Why it’s important: According to Jinnett, research shows that a health plan that takes a coordinated approach to your arthritis care – ensuring that you get the information and support you need and that all your providers have the same information about your care, including any tests you’ve taken, your medications, and your medical history – can make a big difference in your quality of life.
“Research shows that the label – HMO, PPO or standalone – matters less than how integrated the care is,” she adds. That’s even more important if you’re seeing specialists in addition to your primary care doctor: a rheumatologist, physical and occupational therapists, and a surgeon or mental health counselor, for example, since all your providers should be working together to improve your care.
What to do: Make sure there’s a program specifically targeted to your condition, whether it’s osteoarthritis, rheumatoid arthritis, or some other chronic condition – and that it includes personal attention from (and access to) a trained medical provider.
Tip: Look for a plan that keeps electronic health records (EHRs); that’s usually a good indicator of an integrated, comprehensive approach to your care.
4) Access to the specialists you want
Why it’s important: Getting a referral to the right specialist can make a critical difference at several key stages. For starters, because there are many types of arthritis and many treatment options, it’s important to be correctly diagnosed and treated by someone who knows your specific condition. That’s your best chance to prevent joint deformity and disability.
Also, having access to highly competent specialists, such as a rheumatologist, can help monitor and treat your condition at every step.
What to do: To gauge the quality of the specialists that belong to the health plan you’re considering, ask a doctor you trust to look over the list of arthritis specialists, physical and occupational therapists, and surgeons included – even if you don’t need one today.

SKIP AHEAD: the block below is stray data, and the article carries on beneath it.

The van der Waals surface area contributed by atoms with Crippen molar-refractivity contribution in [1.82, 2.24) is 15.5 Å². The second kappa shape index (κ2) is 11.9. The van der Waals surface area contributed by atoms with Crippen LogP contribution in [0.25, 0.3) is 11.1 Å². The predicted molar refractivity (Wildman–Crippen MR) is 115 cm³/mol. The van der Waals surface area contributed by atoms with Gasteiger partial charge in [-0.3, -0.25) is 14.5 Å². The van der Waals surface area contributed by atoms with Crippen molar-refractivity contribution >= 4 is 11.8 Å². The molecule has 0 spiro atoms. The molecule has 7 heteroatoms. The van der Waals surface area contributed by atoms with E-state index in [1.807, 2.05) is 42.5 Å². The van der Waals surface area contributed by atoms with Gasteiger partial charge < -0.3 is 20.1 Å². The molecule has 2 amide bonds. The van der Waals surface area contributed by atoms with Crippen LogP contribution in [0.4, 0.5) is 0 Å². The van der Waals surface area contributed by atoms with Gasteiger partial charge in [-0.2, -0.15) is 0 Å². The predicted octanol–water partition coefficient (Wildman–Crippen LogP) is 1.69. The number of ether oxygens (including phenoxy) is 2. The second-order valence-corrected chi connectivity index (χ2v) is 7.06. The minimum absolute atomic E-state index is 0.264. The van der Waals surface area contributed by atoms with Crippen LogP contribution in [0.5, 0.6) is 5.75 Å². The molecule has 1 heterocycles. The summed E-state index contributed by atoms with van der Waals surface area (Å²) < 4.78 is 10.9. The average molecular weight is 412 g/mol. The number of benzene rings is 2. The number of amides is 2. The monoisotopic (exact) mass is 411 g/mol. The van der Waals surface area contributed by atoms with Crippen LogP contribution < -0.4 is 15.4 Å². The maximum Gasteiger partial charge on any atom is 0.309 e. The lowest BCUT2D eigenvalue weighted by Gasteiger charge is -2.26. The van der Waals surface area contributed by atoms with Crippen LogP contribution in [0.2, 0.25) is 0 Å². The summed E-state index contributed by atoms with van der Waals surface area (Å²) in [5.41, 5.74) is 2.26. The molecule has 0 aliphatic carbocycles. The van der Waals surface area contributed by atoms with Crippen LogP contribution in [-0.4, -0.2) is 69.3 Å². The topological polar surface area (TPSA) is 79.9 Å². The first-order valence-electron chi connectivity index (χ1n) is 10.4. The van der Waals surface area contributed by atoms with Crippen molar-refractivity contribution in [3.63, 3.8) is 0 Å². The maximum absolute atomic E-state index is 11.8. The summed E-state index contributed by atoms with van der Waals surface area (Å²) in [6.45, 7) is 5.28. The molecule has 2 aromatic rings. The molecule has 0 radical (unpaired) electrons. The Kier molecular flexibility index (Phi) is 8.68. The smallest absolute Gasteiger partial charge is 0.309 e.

Tip: One key to good access to specialists, says Jinnett, is to choose a good primary care physician – someone who won’t block access to specialists but will treat you as a whole person and steer you to the right people. “You want your primary care doc to know you better than anyone,” she adds.
5) 24-hour hotline with clinical expertise available
Why it’s important: Being able to talk to a trained medical provider any time of day can help you make critical decisions quickly and conveniently about things like drug side effects or pain.
What to do: When comparing plans, be sure that the 24-hour-nurse support provided is a person and not just a collection of recordings on specific topics – and that access doesn’t involve going to an emergency room. (A plan that offers access to an urgent care facility, however, is a good thing.)
Tip: To judge quality of the 24-hour hotline, ask someone in your human resources department or the plan’s representative to describe exactly how it works.
For more information: If you have questions about any health plan you’re considering – including specific questions about caps on physical or occupational therapy or drug coverage, talk to someone in your company's human resources department or the plan’s representative.